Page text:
Barrington Moore in his seminal work on democratic process (Social Roots of Democracy and Dictatorship, 1966) argues in the second chapter that it is process with so many different routes. His student Francis Fukuyama, on the other hand, takes the opposite position in his most popular work (End of History, 1992). My argument is on both sides. Borrowing from our religious friends, the prophet-hood did not end with the prophets of Old Testament, or the one who came after them. Reformation, according to them, is a continuous process, and borrowing from Islamist friends the question has been resolved with the advent of last prophet.I am not who is correct here since I know very little about religious matters. Back to social sciences, according to our structural-functionalist friends, Social structures go through several changes and determine the course of society.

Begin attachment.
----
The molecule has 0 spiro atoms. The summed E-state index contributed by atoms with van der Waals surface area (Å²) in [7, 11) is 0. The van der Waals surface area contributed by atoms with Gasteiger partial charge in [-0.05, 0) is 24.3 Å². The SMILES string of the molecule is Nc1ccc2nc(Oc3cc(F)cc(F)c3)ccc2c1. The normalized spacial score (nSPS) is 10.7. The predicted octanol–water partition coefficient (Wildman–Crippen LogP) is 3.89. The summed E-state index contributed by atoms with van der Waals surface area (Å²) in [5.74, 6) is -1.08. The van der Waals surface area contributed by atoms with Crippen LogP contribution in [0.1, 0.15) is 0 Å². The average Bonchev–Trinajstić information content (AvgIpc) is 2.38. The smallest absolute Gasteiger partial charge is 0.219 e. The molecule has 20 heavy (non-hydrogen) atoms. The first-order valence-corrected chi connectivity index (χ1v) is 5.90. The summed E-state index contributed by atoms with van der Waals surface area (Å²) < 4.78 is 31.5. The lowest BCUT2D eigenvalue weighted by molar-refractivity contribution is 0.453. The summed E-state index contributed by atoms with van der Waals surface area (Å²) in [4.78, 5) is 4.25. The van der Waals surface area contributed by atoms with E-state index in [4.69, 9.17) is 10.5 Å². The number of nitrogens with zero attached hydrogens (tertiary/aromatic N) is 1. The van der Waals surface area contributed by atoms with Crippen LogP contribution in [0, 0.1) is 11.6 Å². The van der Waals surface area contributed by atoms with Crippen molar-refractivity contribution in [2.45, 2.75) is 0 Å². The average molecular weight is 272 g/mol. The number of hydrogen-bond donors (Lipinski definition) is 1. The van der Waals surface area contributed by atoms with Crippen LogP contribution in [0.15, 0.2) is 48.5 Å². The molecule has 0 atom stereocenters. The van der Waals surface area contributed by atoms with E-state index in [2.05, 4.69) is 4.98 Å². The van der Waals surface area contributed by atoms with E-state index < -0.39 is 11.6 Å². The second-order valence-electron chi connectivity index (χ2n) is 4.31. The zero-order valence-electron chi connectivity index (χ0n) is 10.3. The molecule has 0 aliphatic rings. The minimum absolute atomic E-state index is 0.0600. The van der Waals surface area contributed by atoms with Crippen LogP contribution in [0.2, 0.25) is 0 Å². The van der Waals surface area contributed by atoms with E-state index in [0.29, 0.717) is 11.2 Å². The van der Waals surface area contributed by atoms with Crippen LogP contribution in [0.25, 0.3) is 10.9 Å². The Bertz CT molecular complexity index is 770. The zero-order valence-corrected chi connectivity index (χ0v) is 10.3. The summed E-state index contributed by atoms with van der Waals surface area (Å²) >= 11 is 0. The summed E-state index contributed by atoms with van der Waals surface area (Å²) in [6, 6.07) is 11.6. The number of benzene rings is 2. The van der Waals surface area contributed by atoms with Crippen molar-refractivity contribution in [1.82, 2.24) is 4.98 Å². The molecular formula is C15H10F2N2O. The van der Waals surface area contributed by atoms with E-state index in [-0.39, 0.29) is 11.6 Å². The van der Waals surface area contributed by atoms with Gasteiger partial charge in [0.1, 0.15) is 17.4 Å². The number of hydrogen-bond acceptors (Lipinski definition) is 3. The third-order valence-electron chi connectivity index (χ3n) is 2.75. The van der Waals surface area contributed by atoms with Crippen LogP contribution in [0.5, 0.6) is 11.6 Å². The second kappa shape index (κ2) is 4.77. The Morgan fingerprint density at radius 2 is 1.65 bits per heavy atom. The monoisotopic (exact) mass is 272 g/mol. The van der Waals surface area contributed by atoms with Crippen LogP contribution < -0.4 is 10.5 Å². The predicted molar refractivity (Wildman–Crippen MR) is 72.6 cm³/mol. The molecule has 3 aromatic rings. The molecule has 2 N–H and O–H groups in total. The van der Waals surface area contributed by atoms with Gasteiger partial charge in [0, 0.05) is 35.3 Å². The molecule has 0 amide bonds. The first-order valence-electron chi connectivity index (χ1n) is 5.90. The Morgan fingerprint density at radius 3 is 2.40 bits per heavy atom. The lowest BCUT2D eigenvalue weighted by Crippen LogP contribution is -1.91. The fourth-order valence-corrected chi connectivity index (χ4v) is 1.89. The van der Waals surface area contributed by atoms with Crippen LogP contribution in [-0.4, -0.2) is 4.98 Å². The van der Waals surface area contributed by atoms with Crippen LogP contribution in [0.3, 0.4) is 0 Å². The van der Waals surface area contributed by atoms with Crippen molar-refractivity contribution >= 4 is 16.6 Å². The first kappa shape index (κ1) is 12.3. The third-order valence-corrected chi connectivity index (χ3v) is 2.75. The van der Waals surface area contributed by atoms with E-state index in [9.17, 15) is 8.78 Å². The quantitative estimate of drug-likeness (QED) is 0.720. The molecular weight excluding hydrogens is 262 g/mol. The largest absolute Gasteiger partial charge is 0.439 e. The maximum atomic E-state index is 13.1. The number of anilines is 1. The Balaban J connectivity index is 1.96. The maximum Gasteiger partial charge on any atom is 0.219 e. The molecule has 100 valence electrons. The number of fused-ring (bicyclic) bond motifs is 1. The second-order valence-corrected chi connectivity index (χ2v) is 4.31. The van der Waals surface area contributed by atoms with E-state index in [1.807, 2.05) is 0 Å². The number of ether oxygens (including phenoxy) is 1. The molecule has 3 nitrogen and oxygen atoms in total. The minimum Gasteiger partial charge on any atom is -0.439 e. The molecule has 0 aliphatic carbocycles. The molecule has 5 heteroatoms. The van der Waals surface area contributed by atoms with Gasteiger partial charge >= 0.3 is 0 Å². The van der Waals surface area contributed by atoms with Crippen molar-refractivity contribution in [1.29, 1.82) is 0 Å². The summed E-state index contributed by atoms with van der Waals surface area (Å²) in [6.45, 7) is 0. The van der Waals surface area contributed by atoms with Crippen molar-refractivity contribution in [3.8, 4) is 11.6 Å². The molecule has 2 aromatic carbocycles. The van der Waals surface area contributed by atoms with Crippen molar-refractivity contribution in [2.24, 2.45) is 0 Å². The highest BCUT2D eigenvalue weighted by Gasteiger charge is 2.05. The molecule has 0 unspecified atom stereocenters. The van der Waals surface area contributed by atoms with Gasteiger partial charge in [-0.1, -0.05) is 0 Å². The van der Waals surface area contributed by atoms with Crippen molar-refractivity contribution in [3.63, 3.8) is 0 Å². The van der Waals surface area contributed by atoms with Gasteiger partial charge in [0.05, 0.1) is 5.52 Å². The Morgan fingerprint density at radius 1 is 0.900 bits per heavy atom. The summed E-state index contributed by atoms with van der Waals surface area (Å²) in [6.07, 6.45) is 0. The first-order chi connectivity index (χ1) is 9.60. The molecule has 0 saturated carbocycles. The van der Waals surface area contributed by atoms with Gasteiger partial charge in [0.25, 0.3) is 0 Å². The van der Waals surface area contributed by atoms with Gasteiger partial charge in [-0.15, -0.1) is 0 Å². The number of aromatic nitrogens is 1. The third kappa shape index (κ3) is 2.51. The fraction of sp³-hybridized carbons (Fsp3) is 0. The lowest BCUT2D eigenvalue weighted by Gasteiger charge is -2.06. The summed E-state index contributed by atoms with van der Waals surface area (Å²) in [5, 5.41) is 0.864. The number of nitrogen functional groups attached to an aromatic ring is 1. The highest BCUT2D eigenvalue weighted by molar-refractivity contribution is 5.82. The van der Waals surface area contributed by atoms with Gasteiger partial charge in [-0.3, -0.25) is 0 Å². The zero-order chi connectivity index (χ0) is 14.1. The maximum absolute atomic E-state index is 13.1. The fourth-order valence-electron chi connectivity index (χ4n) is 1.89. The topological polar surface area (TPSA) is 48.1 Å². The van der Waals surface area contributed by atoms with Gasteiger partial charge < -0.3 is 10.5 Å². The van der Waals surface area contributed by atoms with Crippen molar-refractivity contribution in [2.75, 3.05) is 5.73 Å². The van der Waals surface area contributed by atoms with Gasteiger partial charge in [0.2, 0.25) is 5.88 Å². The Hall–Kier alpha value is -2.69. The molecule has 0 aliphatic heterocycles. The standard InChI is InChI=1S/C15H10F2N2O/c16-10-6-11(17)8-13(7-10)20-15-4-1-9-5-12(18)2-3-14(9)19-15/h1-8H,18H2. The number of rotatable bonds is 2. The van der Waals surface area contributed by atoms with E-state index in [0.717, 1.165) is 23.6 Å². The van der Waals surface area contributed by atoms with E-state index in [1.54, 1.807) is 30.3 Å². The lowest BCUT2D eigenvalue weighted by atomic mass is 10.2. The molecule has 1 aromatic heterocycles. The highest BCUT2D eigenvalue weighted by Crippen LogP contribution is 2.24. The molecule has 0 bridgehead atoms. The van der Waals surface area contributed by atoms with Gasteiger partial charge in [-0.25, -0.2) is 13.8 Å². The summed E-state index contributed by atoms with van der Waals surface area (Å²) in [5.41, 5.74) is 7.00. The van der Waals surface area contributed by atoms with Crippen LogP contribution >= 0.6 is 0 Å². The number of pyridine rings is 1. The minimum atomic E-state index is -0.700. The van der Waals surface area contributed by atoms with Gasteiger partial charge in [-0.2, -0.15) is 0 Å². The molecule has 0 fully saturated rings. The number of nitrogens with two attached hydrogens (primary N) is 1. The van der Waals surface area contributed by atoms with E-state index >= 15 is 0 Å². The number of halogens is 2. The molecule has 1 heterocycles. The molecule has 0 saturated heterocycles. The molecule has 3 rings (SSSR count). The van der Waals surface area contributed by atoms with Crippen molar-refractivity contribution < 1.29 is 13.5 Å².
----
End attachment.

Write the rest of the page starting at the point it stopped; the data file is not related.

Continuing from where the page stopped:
Thanks again Sir.

    Recommend

  • Imran Con
    Jun 25, 2012 - 5:14AM

    All I can really say as far as Pakistan being a democratic country is that I have lived in a fairly well functioning one my entire life and if I was given a description of the way Pakistan runs, having no previous knowledge of it with the intention of having me guess what type of government they have… Democracy would not come out of my mouth even if I was given a few guesses. The elections aspect is the only sign of it. Even that has recently deteriorated with the recent PM drama.